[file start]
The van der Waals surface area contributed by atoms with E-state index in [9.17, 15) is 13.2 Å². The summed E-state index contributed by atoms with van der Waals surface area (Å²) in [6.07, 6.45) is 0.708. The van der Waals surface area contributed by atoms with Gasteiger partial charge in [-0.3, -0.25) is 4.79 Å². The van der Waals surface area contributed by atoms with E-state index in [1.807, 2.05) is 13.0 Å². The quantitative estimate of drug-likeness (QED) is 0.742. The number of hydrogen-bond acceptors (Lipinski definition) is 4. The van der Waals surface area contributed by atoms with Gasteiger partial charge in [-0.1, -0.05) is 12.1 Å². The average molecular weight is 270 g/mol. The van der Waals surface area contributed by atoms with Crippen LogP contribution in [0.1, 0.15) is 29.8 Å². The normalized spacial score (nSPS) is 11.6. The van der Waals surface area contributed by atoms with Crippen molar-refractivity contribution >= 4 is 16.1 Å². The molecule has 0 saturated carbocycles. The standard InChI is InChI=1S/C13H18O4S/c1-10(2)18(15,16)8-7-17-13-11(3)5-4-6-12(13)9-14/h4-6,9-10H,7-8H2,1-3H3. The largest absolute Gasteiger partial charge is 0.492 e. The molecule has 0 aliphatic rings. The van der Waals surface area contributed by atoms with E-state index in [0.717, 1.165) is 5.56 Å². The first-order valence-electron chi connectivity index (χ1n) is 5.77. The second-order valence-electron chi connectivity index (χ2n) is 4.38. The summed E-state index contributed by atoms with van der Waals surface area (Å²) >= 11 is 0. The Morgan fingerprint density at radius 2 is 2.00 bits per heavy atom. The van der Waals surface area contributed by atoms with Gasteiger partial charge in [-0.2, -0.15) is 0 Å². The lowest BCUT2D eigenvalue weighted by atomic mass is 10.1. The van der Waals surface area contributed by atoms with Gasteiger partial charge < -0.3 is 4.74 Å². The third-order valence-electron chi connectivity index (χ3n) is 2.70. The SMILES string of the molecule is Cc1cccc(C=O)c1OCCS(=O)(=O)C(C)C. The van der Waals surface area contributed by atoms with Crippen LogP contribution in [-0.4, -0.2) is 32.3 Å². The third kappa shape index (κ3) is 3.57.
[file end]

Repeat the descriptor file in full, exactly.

The van der Waals surface area contributed by atoms with E-state index in [9.17, 15) is 13.2 Å². The summed E-state index contributed by atoms with van der Waals surface area (Å²) in [6.07, 6.45) is 0.708. The van der Waals surface area contributed by atoms with Gasteiger partial charge in [-0.3, -0.25) is 4.79 Å². The van der Waals surface area contributed by atoms with E-state index in [1.807, 2.05) is 13.0 Å². The quantitative estimate of drug-likeness (QED) is 0.742. The number of hydrogen-bond acceptors (Lipinski definition) is 4. The van der Waals surface area contributed by atoms with Gasteiger partial charge in [-0.1, -0.05) is 12.1 Å². The average molecular weight is 270 g/mol. The van der Waals surface area contributed by atoms with Crippen LogP contribution in [0.1, 0.15) is 29.8 Å². The normalized spacial score (nSPS) is 11.6. The van der Waals surface area contributed by atoms with Crippen molar-refractivity contribution >= 4 is 16.1 Å². The molecule has 0 saturated carbocycles. The standard InChI is InChI=1S/C13H18O4S/c1-10(2)18(15,16)8-7-17-13-11(3)5-4-6-12(13)9-14/h4-6,9-10H,7-8H2,1-3H3. The largest absolute Gasteiger partial charge is 0.492 e. The molecule has 0 aliphatic rings. The van der Waals surface area contributed by atoms with E-state index in [0.717, 1.165) is 5.56 Å². The first-order valence-electron chi connectivity index (χ1n) is 5.77. The second-order valence-electron chi connectivity index (χ2n) is 4.38. The summed E-state index contributed by atoms with van der Waals surface area (Å²) >= 11 is 0. The Morgan fingerprint density at radius 2 is 2.00 bits per heavy atom. The van der Waals surface area contributed by atoms with Gasteiger partial charge in [-0.2, -0.15) is 0 Å². The lowest BCUT2D eigenvalue weighted by atomic mass is 10.1. The van der Waals surface area contributed by atoms with Gasteiger partial charge < -0.3 is 4.74 Å². The third-order valence-electron chi connectivity index (χ3n) is 2.70. The SMILES string of the molecule is Cc1cccc(C=O)c1OCCS(=O)(=O)C(C)C. The van der Waals surface area contributed by atoms with Crippen LogP contribution in [-0.4, -0.2) is 32.3 Å². The third kappa shape index (κ3) is 3.57.